Tag Archives: probability

Course Review: MATH 418


“I heard you had a lot of difficulty with the last homework. So you will be relieved to note that next homework you will have another opportunity to practice similar problems.”

Text:  A First Look at Rigorous Probability Theory, 2nd ed by J.S. Rosenthal

Prof: Dr Gordon Slade

Prof Slade is very clear and keeps things simple. He also has no problem slowing down to answer questions from students if they are not following along. He has a dry sense of humor, that keeps the class interesting, and he can even by funny when he is talking in earnest.


After taking measure theory, several sections of the course can feel like review. This was a good thing for me, as I found MATH 420 a tad fast. There are a handful of new techniques that you learn in the homework and class, but there are not that many new concepts if you have some background in measure theory and probability. MATH 421 material also comes up in terms of weak convergence.

Key Concepts

Probability Triples

Random Variables




Modes of Convergence

Law of Large Numbers

Central Limit Theorem

Characteristic Functions

Hard Concepts

Tail Events: Kind of funny to think about. Also, include definitions of limit supremum and limit infimum for sequences of event which can be difficult to convert to statements about limits of random variables.

Weak Convergence: There are a lot of equivalent statements, and if you pick the wrong one it can be a mission to prove that convergence occurs.


Good review of measure theory, and gives you a mathematical foundation to elementary probability.

Course Review: MATH 302

Introduction to Probability

“Donald claims that he won the popular vote if you subtract the 3 million illegal voters. Assuming that 3 million people did vote illegally, compute the probability that Donald is correct.”

Text: Introduction to Probability by David F. Anderson, Timo Seppalainen, and Benedek Valko

Prof:  Dr. Martin Lohmann

Dr. Lohmann’s lectures largely consisted of (usually) interesting examples. Some students found his accent and his handwriting a bit challenging to follow. This, combined with the fact that he defers posting of lecture notes, made the course harder than necessary for such students. I did not have any difficulty understanding what was being said, and the few times I found his handwriting became hard to read, he clarified immediately. Also, if you ask a stupid question, expect some deft sarcasm in response!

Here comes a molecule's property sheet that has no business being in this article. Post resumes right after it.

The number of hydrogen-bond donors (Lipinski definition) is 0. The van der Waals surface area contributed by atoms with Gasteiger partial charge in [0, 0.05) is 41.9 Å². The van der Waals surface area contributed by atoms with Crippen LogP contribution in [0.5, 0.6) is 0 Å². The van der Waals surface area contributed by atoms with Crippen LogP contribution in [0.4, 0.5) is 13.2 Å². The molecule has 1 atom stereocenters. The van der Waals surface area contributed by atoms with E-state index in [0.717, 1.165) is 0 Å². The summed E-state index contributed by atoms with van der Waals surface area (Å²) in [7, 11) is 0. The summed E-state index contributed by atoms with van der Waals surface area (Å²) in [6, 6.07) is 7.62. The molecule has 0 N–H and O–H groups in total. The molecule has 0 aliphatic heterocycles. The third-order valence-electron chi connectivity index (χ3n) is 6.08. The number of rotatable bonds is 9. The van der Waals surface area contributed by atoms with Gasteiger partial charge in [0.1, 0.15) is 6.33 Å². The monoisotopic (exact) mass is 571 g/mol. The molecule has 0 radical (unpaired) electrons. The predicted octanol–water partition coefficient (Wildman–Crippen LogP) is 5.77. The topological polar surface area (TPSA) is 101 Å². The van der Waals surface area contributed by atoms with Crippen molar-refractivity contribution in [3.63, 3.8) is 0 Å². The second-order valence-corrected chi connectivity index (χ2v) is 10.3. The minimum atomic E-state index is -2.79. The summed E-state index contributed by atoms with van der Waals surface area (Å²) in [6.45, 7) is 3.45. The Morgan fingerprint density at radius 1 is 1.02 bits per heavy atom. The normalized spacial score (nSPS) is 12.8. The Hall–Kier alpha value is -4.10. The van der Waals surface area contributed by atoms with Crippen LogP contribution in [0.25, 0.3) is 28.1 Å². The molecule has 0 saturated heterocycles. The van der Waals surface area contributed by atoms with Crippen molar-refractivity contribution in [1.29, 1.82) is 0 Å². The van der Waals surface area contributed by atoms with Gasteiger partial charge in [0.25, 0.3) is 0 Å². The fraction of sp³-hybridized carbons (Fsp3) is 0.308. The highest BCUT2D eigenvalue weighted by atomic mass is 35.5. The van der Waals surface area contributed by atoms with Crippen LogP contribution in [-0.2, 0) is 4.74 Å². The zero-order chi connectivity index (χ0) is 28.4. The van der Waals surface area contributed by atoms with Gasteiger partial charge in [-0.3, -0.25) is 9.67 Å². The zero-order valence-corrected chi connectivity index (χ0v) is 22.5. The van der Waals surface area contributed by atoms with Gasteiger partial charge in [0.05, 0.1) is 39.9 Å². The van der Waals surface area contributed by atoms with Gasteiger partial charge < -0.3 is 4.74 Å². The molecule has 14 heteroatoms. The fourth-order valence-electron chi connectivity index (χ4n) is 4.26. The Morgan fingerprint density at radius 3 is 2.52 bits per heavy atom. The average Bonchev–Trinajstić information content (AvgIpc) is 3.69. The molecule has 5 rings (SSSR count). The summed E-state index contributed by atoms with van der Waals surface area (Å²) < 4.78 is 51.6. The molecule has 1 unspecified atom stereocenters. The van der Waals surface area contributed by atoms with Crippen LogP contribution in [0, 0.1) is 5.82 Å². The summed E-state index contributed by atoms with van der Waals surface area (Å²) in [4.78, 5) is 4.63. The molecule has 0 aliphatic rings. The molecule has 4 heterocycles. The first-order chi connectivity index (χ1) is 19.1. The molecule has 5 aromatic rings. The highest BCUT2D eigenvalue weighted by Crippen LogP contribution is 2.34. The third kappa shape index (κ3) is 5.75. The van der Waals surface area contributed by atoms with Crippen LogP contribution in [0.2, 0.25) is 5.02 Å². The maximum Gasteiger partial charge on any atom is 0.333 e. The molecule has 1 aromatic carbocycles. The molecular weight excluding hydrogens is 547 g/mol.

While I find probability counter-intuitive, the assignments were all quite doable. Occasionally, harder questions marked with a star were provided. The first midterm was quite tricky, however, we were given a practice midterm beforehand that was conceptually quite similar to the actual exam. The second midterm and final were both significantly easier and we also were given similar practice material.

Key Concepts



Discrete vs Continuous Probability Distributions

Mean, Variance and Covariance

Joint Distribution

Convergence in Probability/Distribution

Conditional Probability

Moment-generating functions

 Hard Concepts

Counting: I always make incorrect assumptions w/regard to counting. I think the key to easier problems is to identify whether you are using replacement/no replacement and order/no order. For harder problems, it is often necessary to construct a bijection of sorts or use a symmetry argument.


Good to get some practice with counting and probability. About as much theory as you would expect from such a class.